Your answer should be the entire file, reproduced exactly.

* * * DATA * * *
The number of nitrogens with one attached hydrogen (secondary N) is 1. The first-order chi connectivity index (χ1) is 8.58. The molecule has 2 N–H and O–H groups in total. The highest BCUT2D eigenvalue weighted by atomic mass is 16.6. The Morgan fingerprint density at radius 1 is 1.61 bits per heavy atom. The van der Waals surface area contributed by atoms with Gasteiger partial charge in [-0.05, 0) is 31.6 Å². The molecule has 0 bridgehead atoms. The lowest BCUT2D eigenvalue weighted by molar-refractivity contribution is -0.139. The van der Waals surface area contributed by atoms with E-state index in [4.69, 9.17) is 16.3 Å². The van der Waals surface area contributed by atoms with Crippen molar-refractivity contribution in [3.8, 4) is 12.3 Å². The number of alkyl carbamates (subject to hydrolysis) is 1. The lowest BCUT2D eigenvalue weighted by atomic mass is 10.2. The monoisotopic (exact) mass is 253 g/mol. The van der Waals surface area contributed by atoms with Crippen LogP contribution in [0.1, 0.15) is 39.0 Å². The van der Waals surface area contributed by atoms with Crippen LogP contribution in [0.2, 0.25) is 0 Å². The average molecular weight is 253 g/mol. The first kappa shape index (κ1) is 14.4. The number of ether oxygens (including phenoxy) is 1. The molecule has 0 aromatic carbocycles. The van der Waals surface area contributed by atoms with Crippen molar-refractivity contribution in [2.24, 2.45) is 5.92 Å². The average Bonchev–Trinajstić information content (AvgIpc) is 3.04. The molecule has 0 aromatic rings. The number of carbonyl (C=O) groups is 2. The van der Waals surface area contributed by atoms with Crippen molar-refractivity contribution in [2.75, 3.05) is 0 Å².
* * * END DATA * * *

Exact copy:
The number of nitrogens with one attached hydrogen (secondary N) is 1. The first-order chi connectivity index (χ1) is 8.58. The molecule has 2 N–H and O–H groups in total. The highest BCUT2D eigenvalue weighted by atomic mass is 16.6. The Morgan fingerprint density at radius 1 is 1.61 bits per heavy atom. The van der Waals surface area contributed by atoms with Gasteiger partial charge in [-0.05, 0) is 31.6 Å². The molecule has 0 bridgehead atoms. The lowest BCUT2D eigenvalue weighted by molar-refractivity contribution is -0.139. The van der Waals surface area contributed by atoms with E-state index in [4.69, 9.17) is 16.3 Å². The van der Waals surface area contributed by atoms with Crippen molar-refractivity contribution in [3.8, 4) is 12.3 Å². The number of alkyl carbamates (subject to hydrolysis) is 1. The lowest BCUT2D eigenvalue weighted by atomic mass is 10.2. The monoisotopic (exact) mass is 253 g/mol. The van der Waals surface area contributed by atoms with Crippen LogP contribution in [0.1, 0.15) is 39.0 Å². The van der Waals surface area contributed by atoms with Crippen LogP contribution in [0.2, 0.25) is 0 Å². The average molecular weight is 253 g/mol. The first kappa shape index (κ1) is 14.4. The number of ether oxygens (including phenoxy) is 1. The molecule has 0 aromatic carbocycles. The van der Waals surface area contributed by atoms with Crippen molar-refractivity contribution in [2.24, 2.45) is 5.92 Å². The average Bonchev–Trinajstić information content (AvgIpc) is 3.04. The molecule has 0 aromatic rings. The number of carbonyl (C=O) groups is 2. The van der Waals surface area contributed by atoms with Crippen molar-refractivity contribution in [2.75, 3.05) is 0 Å².